Budget leaves seniors vulnerable

Budget leaves seniors vulnerable


By W. Russell McDaid

Our elected officials are tasked with crafting a fair and responsible budget amid difficult circumstances and we are pleased they provided some much-needed assistance to Pennsylvania’s skilled nursing facilities through the access add-on payments for high Medicaid facilities this year.

However, we caution that Pennsylvania’s Medicaid program still does not come close to covering the real cost of care. Nursing facilities received flat funding in this year’s budget, which leaves Pennsylvania’s frailest and sickest residents, such as those with advanced dementia or severe chronic health conditions that require around-the-clock care in skilled nursing facilities, vulnerable.

The funding shortfall in Pennsylvania’s Medicaid program is the single biggest challenge facing Pennsylvania’s nursing homes and long-term care providers as the commonwealth works to ensure high-quality, person-centered care for a rapidly aging population.

For a decade, facilities have been asked to do more with less. Skilled nursing facilities still cannot invest in necessary capital improvements or advanced technology that would enhance care, nor can they pay competitive wages that would increase staff retention, which is so vital to high-quality care.

Without adequate funding moving forward, some facilities may have to turn away seniors on Medicaid because they cannot afford their care, creating access to care issues in parts of the state.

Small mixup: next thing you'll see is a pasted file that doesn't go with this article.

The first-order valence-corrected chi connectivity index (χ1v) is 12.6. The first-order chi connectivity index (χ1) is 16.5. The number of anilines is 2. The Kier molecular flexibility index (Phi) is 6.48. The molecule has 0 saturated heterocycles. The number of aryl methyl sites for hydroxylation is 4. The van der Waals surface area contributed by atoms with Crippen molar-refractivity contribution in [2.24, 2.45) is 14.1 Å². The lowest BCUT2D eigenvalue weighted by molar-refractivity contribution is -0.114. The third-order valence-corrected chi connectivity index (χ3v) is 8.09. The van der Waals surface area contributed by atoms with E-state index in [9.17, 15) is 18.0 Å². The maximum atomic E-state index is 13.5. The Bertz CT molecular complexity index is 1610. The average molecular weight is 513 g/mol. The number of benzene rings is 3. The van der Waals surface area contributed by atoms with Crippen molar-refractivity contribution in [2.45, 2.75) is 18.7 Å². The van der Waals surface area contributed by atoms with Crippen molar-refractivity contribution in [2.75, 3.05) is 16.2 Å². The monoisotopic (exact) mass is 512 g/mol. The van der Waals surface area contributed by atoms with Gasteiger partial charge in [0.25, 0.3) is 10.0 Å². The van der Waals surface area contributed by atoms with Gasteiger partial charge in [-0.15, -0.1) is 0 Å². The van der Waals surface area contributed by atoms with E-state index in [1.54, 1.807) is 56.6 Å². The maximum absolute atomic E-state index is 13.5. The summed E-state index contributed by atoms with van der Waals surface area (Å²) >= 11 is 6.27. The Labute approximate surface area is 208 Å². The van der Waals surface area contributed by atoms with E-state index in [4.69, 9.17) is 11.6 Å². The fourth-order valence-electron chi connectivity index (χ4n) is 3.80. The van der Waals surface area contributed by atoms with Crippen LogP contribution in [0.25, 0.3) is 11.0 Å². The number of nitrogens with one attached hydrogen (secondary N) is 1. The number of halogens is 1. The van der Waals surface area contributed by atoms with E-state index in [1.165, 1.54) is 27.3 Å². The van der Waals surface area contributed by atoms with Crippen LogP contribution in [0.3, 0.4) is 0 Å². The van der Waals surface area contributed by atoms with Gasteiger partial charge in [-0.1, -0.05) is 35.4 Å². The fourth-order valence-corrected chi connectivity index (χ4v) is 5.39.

In addition to adequate funding for skilled nursing facilities, PHCA has strongly advocated for meaningful tort reform legislation, which would help ease the burden that predatory out-of-state law firms place on our sector’s facilities, staff and residents. Senate Bill 747, which would cap punitive damages at 250% of the amount of compensatory damages for long-term care providers, received bipartisan support in the Senate and now awaits a vote in the House of Representatives.

It is critical that Senate Bill 747 be brought up for a vote in the House when the chamber returns in September. When passed, this important piece of legislation will take our scarce Medicaid dollars back from predatory out-of-state lawyers and keep them here in Pennsylvania paying for quality care where they belong.

Senate Bill 747 is essential to the long-term viability of Pennsylvania’s nursing homes, personal care homes and assisted living residences and needs to be passed in the House and earn the Governor’s support to become law this fall.

We plan to continue working with the Wolf Administration and the General Assembly to make the needs of seniors a priority by ensuring our sickest, frailest Pennsylvania residents have access to the services they need to live a healthy, safe, high-quality life with the dignity and respect they deserve.

  1. Russell McDaid is President and CEO of the Pennsylvania Health Care Association.